LEITHS INTERMEDIATE DIPLOMA: OLIVIA SPURRELL, WEEK 7

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LEITHS INTERMEDIATE DIPLOMA: OLIVIA SPURRELL, WEEK 7

Olivia tackles raised pies, flaky pastry and triumphs over hollandaise with a little help from a Magimix.

It is now terrifyingly close to our Intermediate Term Exams and the end of life at Leiths is looming, forcing us to think about what we are going to do when this incredible little bubble we are living in comes to an end!

So it was a timely intervention when some Ex Leiths students came in to see us last Wednesday to tell us all about their glittering careers, and allow us to grill them with our many questions. It was definitely reassuring to know that people who were once in our position (currently slight panic and sense of impending doom, but I am partial to a little melodramatic meltdown) are now doing so well, and there were a range of careers from restaurants chefs, to private caterers, to those writing their own book, and also from the magazine industry. We all had some very interesting conversations, picked up tips and advice, and promises of work experience. I definitely came away feeling a little more relaxed, but also determined to work hard for my dream job.

Last week was also the week of our hand raised pies - a truly exciting prospect! I had seen last years’ golden fluted pies grace the Instagram feed of Leiths and thought they were so pretty, and now it was our turn to make them in a full day cooking session on Wednesday. The hot watercrust was surprisingly simple, and a welcome change from the incessant cold-butter-pastry-making that has been drilled into us over the past few months! We carefully shaped our pastry around a soufflé dish, chilled it, filled it with delicious meaty morsels the next day and baked our pies, fluted edges and piping-nozzle held steam holes and all, to a deep golden colour, before filling them with our homemade aspic. They were all beautiful and I think they make make an appearance on my gift-cooking list; what nicer present to receive than a lovingly hand-raised pie?


Wednesday’s full day cooking was also the day we tackled flaky pastry for the first time. I had been worried about layered pastries for a while and the day had finally arrived to tackle the rolls and folds. This time ‘cold, pliable’ butter was in order, and we dutifully rolled out our detrempes 3 times as long as they were wide, spread on our little pieces of butter, folded into layers and rolled again, with plenty of resting in between. I think I may lack the patience for such a labour of love, but some of my class had the most beautiful paper thin layers to their pastry which had risen to at least twice their height! Something we will be practising, without doubt in the weeks to come…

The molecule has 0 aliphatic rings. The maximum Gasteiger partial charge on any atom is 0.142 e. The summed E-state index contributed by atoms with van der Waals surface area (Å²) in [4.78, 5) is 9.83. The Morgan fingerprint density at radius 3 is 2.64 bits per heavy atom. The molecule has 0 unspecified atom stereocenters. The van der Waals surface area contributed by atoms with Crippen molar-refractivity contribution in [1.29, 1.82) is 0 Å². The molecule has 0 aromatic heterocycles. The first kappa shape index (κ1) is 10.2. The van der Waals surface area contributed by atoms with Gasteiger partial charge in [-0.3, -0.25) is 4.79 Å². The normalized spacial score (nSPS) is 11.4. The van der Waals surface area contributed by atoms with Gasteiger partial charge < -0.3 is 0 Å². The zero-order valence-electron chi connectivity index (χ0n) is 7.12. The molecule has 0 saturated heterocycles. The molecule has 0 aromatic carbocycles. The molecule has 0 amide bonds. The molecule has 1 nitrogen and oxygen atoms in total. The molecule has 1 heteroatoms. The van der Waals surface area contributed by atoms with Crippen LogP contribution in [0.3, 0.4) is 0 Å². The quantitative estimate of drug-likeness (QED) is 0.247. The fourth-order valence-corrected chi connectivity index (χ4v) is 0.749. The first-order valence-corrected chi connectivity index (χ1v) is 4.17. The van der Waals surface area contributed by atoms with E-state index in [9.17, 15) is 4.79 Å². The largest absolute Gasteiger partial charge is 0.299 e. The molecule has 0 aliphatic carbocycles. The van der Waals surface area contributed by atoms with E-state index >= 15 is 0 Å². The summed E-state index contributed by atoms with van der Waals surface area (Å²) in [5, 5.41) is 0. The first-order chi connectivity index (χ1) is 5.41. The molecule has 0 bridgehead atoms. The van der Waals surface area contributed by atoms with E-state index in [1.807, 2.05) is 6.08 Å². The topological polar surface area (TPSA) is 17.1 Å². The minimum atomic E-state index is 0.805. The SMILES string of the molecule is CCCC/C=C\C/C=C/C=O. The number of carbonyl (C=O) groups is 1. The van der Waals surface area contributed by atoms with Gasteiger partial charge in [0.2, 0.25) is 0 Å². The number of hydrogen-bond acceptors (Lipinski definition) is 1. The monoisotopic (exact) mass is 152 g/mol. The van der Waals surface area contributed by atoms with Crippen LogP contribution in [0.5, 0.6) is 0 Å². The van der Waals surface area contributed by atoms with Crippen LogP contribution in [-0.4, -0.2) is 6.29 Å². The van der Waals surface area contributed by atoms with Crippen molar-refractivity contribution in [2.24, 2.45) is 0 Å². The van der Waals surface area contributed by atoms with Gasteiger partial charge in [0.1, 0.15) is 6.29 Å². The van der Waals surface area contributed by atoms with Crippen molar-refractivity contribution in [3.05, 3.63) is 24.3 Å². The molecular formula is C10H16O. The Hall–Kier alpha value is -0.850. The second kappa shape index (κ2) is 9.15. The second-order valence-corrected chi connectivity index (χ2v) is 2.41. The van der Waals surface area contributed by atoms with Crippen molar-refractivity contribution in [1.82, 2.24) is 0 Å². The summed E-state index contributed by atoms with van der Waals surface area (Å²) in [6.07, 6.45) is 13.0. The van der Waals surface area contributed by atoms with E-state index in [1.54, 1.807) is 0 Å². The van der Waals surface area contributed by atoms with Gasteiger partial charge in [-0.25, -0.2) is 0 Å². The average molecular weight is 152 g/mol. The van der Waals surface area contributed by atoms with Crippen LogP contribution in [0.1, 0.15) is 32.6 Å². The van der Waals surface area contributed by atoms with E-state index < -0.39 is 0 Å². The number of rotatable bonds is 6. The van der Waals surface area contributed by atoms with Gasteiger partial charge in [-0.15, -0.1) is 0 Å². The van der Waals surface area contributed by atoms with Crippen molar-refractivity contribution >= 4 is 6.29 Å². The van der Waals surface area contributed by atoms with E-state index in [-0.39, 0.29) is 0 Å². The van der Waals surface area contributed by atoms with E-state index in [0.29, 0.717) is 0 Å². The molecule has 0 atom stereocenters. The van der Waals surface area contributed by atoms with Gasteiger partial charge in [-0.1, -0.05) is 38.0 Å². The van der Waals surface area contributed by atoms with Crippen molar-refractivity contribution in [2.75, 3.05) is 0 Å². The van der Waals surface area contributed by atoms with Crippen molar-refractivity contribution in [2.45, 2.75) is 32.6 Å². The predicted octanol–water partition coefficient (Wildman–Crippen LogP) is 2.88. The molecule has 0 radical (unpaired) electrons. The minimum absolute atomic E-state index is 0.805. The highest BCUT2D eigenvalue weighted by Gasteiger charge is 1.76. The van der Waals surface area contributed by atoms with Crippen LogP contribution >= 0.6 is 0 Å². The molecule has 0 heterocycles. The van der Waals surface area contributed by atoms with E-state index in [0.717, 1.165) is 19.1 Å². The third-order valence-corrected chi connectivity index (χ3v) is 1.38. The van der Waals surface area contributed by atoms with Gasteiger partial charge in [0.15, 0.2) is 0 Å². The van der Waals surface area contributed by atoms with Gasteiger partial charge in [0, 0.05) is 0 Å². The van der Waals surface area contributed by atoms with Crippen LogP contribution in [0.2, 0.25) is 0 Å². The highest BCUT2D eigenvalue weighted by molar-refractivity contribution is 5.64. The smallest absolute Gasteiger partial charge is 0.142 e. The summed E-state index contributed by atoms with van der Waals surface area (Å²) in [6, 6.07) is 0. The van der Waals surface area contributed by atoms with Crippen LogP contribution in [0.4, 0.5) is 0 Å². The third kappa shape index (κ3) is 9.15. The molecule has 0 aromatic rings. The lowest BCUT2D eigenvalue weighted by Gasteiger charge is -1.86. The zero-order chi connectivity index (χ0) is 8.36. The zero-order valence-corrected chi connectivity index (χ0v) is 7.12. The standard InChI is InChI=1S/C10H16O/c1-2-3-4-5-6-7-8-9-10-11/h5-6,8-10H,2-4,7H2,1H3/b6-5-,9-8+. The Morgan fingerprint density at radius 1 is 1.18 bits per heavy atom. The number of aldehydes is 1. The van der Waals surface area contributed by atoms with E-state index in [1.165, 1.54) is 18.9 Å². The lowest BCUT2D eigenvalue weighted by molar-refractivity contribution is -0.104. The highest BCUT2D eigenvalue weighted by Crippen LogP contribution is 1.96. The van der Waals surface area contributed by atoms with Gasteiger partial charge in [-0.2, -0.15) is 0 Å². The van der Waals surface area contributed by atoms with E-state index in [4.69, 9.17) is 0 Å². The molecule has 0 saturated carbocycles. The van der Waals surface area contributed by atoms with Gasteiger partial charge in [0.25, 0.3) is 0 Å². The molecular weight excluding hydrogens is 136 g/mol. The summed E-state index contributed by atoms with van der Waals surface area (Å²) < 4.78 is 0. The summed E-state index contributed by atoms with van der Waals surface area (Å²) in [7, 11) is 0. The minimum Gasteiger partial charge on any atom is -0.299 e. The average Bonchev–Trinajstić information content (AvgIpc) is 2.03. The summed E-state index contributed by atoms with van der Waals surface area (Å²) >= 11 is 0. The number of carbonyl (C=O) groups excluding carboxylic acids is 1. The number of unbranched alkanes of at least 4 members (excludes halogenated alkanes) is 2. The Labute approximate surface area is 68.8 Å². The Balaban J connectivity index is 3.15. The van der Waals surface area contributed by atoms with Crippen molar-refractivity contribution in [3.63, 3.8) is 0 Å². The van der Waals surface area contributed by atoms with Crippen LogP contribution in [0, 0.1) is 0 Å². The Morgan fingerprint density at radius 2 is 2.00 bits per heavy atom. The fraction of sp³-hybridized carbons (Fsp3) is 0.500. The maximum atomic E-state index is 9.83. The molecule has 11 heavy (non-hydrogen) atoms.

After the previous week’s Billingsgate fish demonstration, most of us were looking forward to tackling a new method of fish preparation, and Slip Sole was on the menu on Thursday. We carefully ripped the skin from the flesh of the fish, and served it with a burnt hollandaise generously spread over the top. We got a taste of life in the real-world kitchens as we all battled over the grill, and a few of us had to resort to blowtorches when we realised we were already 10 minutes past our service time. I learnt that ‘shotgun’ doesn’t apply when you’re an adult, and you have to use your shoulders to weasel your way in to use the one grill between 8 students if you want to cook your fish in time! Lesson learnt (and a perfectly cooked fish later, I was quite proud of this one!) we were allowed to make hollandaise in the magimix for the first time. I had developed a slight dread of making hollandaise in class, beating in 1cm cubes of butter, one after another for a good 15 minutes in a pudding basin over a bain marie, so when I learnt that you could make it in 15 seconds flat by pouring warm butter over the yolks in the magimix, my whole world was turned upside down. So much simpler!


Of course, we weren’t going to get away with it that easily. If anything has defined our intermediate term so far with a year group-wide hatred of something, it is turned vegetables. Carefully removing most of the vegetable to the waste bin, to leave you with a perfect, uniform, pointy edged, barrel shaped nugget of food. Lets just say it has the capacity to go wrong, most of the time, and leave a class full of frustrated cooks gasping exasperatedly at little pieces of courgette and potato.

We finished our week with a day at sister site Leiths Portobello, completing our training and examination for Food Safety and Hygiene Level 2.  Here we learned about all the hazards in commercial kitchens that can damage the health of the consumer, and how to avoid any of those happening. It was an informative day, with the added bonus of an early finish on a Friday, and the sun was shining too. A fitting end to another brilliant week at Leiths.




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